After some musicians on stage failed to get anyone to join in on percussion and the speeches wound up the MC announced that the rally was over and that people would soon be marching off. No update on the boys’ situation was given and no explanation offered as to who would remain to assist them. Some of the protesters began firming up to leave while the rest remained with the boys. Around this time the paramedics arrived to check on their condition.
In the meantime some protesters dressed in orange overalls reading “Australia’s Guantanamo” attempted to take direct action. One made it through the fence via a fire equipment cupboard and began scaling a second, inner fence before being arrested. Two others attempted to lock on to the gates and shut the centre down. Before they were able to do so they were assaulted by police who sprayed them in the face with capsicum spray. Some protesters immediately went to their aid pouring water on their faces to alleviate the extreme pain they were suffering.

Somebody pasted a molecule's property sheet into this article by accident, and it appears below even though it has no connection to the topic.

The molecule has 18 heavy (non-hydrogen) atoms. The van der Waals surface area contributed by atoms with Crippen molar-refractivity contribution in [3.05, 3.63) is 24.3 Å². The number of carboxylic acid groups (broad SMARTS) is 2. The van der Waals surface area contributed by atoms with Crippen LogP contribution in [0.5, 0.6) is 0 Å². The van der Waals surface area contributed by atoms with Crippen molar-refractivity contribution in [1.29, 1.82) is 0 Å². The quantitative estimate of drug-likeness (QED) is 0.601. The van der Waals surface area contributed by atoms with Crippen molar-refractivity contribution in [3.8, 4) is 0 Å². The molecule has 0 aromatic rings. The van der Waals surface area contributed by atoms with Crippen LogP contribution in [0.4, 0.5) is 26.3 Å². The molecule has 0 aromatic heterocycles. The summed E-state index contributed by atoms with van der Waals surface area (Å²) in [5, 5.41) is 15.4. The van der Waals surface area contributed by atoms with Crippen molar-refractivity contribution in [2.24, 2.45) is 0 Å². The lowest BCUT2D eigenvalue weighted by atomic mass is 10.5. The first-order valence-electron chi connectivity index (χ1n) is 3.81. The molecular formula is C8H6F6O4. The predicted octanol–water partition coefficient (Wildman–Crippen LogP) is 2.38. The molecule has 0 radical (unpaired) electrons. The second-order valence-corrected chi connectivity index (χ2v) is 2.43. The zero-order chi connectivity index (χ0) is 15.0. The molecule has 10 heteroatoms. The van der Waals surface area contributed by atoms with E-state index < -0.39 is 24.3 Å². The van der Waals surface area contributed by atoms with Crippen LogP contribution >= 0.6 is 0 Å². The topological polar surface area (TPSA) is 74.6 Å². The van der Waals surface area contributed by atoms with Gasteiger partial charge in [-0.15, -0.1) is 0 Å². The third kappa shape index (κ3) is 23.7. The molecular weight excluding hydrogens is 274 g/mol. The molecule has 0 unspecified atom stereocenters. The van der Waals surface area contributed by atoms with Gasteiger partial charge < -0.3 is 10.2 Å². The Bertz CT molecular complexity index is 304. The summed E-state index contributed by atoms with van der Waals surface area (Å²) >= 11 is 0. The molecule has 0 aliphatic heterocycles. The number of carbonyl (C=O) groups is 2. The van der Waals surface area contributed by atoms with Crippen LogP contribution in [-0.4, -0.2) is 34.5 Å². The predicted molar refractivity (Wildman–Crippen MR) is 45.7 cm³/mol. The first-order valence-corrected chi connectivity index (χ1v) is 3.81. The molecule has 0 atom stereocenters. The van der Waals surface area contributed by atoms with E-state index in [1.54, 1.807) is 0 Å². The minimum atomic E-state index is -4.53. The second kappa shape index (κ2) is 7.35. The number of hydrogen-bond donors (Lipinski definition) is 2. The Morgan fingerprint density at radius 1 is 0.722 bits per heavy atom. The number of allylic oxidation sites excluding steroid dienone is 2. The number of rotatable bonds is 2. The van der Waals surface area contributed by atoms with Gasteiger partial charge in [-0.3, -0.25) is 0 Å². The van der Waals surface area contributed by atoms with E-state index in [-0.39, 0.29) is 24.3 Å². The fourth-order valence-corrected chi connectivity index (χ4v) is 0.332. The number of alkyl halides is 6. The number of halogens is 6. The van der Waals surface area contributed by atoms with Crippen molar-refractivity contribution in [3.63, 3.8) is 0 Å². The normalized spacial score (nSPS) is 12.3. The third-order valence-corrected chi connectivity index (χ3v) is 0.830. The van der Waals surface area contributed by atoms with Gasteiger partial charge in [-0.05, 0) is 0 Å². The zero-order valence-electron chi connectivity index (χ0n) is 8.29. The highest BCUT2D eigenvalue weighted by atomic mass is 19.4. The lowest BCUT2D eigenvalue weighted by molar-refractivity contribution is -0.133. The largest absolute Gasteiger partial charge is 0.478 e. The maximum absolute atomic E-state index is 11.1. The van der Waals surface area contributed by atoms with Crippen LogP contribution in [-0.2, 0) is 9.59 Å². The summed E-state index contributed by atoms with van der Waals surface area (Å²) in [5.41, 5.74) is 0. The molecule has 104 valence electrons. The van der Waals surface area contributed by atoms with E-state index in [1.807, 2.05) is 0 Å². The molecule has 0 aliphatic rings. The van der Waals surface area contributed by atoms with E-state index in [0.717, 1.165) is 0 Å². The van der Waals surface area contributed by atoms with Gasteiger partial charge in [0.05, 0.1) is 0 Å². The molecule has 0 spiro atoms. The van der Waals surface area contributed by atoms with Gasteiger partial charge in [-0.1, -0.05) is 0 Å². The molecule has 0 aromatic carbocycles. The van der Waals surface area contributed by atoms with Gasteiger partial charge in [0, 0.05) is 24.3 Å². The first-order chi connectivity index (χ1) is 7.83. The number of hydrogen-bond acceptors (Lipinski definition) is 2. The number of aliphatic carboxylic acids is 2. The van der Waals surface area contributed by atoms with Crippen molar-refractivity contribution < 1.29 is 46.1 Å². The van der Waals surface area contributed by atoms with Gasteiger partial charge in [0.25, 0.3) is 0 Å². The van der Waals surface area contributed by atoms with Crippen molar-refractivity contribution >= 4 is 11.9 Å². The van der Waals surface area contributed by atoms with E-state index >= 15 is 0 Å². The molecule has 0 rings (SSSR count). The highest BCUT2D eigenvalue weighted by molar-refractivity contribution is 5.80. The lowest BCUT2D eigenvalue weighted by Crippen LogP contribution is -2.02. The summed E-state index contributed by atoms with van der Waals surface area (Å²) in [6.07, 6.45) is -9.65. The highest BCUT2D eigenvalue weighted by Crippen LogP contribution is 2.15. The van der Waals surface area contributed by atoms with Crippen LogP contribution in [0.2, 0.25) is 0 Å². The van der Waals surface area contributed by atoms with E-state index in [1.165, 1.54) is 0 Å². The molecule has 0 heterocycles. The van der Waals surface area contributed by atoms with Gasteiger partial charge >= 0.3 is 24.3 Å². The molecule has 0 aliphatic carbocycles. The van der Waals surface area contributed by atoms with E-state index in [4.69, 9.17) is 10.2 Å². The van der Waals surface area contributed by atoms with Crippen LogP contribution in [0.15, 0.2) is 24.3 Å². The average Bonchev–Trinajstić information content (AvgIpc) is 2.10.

The paramedics announced shortly after that as the boys had not sustained major injuries they would not remove them from the site. They did not assist the people who had been capsicum sprayed although it’s possible they did not know that it had happened. The ambulance then entered MITA. What may have occurred inside the centre to require this remained unknown.
By this time some of the protesters had begun negotiating for the boys to be allowed to return inside so long as they would not be victimized or face major repercussions. Although MITA management were yet to respond and it remained unclear as to what the boys wanted to do or what their fate might entail, half of the remaining demonstrators chose to march off at this point with red flags aflying.
The 50 or 60 people who remained to support the escapees and injured protesters remained on site for up to an hour until an agreement was reached. Although MITA would not allow the boys to be accompanied on site by a lawyer and/or supporters they agreed that the only punishment would be a week’s suspension for excursions and that supporters would be allowed to check on their situation in the coming days.
No doubt the boy’s escape and the police violence, as well as activists’ reactions to these events, will be hotly debated in the weeks to come.